Emergence of privately-owned water pumping stations where water extraction is not regulated and monitored Impacts of climate change on freshwater supply in the city “Baguio City residents have been coping with water shortage, especially during the summer,” the report noted. Population and water consumption grow at a fast rate, and the city’s urbanization is causing pressure on the city’s remaining watersheds. As if the problem of inadequate water supply is not enough, residents also have to contend with the threat of poor water quality. Baguio City was once a mining town when the country was a colony of the United States, and traces of toxic minerals could potentially have infiltrated the water streams. The city’s water treatment facility, built through a grant from the Japan International Cooperation Agency (JICA) and managed by the city government, suffers from financial instability to efficiently maintain the operations. LOCAL GOVERNMENT UPHOLDS SWIM Baguio City Mayor Braulio Yaranon signed Executive Order No.04, Series of 2005 adopting the implementation framework for SWIM. The order Empowers heads of offices to propose water reforms for the improvement of water services and protection of water resources within the city Strengthens coordination with national agencies – notably the National Water Resources Board (NWRB) and the Department of Environment and Natural Resources – to ensure national-local synergy in enforcing water legislations Reinforces the role of the Local Finance Committee in setting up cost-recovery schemes as a prerequisite for the city council’s approval of any loan guarantees, loan applications, or grants that the city intends to avail to finance its water infrastructure

The city council complements the executive actions for water governance reforms by drafting a local water code. The "Water Code of the City of Baguio" proposed the creation of a City Water Resources Board to act as a local special body to complement the capacity of the NWRB in attending to local water concerns issuance of a Local Water Permit to curb the proliferation of extractors and abate indiscriminate wastewater dischargers submission of Environmental Monitoring Report to address the weakness in monitoring and evaluation of water establishments establishment of a Local Water Environmental Trust Fund to lock in eco-corporate responsibility over the use and pollution of water resources TOWARDS SUSTAINABLE WATER FINANCING A Sustainable Water Financing strategy was also integrated in the water governance program. The strategy entails incorporating costrecovery and “user’s pay principle” in the design and implementation of water programs and projects, especially for capital-intensive ones. An important finding based on surveys is that users are willing to pay for steady supply of safe water in the city. This willingness is a good sign towards self-reliance. The city government can recoup their investments and ensure sustainability of water infrastructure projects. To track achievement rates and program performance, an environment management system, called “Water EcoBudget,” will also be introduced. In the next two to three years, the Baguio city will start accounting for its water through this system, which will be an enabling tool for water sourcing, resource accounting, and for sustaining the initiatives to improve water governance. With SWIM, the residents of Baguio City can expect a sustainable and more efficient supply of freshwater in the years to come. With SWIM’s success in Baguio City, more local governments will have the opportunity to undertake SWIM.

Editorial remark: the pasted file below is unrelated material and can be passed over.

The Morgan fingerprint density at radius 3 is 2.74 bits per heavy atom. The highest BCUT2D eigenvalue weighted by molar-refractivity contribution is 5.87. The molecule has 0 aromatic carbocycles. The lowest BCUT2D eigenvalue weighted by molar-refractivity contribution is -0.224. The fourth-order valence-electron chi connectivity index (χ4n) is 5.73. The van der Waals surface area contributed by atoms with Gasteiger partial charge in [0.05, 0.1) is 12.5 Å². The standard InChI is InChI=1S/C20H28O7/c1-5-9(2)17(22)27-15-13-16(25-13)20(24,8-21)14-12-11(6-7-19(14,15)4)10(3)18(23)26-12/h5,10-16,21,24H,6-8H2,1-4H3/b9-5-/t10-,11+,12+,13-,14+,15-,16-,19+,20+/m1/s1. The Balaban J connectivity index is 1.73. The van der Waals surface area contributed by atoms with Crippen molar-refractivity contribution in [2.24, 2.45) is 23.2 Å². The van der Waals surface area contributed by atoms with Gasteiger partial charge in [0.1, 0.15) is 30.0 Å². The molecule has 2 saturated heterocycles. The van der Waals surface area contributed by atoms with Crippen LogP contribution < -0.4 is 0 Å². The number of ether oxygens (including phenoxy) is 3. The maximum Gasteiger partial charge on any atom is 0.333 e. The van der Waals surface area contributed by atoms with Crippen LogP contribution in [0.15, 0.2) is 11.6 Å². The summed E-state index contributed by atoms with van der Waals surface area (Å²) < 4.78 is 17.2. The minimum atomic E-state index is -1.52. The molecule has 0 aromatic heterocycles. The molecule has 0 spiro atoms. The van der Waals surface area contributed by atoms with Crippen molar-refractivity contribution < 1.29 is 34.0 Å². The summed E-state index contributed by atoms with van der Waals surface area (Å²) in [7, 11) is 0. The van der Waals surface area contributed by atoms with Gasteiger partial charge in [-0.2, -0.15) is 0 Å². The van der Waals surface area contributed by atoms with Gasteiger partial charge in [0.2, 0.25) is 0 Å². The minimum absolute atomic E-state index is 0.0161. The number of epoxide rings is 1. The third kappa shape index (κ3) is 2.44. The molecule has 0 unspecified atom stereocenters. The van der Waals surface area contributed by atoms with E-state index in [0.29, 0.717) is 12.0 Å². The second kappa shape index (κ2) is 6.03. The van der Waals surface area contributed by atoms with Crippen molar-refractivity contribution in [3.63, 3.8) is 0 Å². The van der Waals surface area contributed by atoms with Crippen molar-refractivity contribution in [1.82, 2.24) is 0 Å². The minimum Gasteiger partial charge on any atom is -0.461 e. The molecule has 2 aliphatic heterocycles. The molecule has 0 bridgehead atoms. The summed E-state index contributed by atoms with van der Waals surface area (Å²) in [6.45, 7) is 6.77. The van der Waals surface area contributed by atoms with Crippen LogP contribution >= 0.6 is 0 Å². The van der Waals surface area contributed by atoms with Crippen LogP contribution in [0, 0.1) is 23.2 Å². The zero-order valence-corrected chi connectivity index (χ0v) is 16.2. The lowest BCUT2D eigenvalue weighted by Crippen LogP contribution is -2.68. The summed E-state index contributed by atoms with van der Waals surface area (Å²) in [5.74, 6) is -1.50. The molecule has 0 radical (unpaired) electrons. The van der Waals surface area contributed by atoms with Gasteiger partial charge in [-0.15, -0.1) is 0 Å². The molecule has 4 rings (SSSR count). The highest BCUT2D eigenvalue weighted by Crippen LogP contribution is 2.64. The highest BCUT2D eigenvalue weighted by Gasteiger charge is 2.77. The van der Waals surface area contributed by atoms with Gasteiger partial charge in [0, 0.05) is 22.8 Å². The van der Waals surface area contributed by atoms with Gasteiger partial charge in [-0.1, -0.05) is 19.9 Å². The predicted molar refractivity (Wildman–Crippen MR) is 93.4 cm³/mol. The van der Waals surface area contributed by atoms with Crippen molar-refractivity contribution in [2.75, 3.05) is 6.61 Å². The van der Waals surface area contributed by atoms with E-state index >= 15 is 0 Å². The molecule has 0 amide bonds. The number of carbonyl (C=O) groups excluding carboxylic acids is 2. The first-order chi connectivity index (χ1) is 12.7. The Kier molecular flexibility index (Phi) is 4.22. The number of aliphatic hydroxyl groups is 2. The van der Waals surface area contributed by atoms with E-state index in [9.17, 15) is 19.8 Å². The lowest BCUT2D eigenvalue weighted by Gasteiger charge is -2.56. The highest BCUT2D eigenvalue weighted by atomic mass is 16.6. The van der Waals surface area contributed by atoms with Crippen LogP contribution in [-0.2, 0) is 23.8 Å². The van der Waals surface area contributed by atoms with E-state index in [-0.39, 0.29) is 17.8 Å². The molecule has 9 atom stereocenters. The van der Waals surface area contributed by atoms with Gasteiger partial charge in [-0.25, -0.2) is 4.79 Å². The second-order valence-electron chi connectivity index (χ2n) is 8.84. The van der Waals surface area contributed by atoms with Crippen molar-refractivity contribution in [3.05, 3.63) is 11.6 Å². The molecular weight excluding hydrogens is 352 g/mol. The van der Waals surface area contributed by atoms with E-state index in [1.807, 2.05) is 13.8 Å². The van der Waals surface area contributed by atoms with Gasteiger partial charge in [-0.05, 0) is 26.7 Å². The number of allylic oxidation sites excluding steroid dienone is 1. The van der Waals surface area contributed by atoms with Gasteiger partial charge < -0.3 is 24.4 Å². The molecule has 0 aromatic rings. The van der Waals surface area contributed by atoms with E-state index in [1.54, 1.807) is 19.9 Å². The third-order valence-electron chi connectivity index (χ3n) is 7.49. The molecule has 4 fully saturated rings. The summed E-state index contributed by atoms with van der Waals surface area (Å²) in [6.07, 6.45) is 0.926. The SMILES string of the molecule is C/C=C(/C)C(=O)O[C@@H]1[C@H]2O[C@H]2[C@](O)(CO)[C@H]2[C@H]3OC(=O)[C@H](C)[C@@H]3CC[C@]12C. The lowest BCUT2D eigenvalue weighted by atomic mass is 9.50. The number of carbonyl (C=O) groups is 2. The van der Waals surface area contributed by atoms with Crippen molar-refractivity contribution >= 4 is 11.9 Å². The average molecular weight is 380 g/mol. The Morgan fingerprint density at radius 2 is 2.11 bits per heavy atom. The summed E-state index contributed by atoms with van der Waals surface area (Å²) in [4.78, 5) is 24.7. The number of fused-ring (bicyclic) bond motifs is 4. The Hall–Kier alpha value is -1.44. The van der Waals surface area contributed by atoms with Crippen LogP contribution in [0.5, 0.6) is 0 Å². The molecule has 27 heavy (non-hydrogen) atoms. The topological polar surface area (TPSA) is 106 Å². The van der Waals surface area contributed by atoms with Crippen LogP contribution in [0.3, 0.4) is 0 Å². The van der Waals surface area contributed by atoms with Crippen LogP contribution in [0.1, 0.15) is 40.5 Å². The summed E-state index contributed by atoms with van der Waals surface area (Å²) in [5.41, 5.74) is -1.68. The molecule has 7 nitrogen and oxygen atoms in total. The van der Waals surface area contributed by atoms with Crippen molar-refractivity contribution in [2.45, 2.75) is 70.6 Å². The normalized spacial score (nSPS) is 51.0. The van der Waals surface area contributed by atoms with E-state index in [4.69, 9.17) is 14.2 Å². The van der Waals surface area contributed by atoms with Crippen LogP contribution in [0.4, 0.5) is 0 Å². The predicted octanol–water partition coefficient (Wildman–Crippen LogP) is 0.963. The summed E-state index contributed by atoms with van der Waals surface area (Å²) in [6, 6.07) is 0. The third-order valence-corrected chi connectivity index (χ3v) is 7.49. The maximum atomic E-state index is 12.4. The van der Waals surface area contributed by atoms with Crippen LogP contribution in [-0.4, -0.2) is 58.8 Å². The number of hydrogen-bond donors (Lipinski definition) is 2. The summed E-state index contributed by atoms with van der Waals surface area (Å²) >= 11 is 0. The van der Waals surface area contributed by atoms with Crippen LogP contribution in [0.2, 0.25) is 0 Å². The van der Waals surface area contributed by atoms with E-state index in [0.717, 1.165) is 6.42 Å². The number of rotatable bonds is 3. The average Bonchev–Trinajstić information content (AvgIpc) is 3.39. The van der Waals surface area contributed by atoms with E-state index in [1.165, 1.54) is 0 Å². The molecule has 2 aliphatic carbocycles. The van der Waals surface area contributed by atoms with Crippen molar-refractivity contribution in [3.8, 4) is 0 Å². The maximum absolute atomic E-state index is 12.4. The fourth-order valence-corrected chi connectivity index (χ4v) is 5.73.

RELATED LINKS Pilot and Demonstration Activity: Sustainable Water Integrated Management and Governance for Baguio City

__________________________________ This story was based on the article “Towards a Sustainable Water Program” b y Ferdinand C. Melaya which appeared in the 23 February 2006 issue of the newspaper Malaya.

*This article was first published online at ADB's Water for All website in February 2006: The Country Water Action series was developed to showcase reforms and good practices in the water sector undertaken by ADB’s member countries. It offers a mix of experience and insights from projects funded by ADB and those undertaken directly by civil society, local governments, the private sector, media, and the academe. The Country Water Actions are regularly featured in ADB’s Water for All News, which covers water sector developments in the Asia and Pacific region.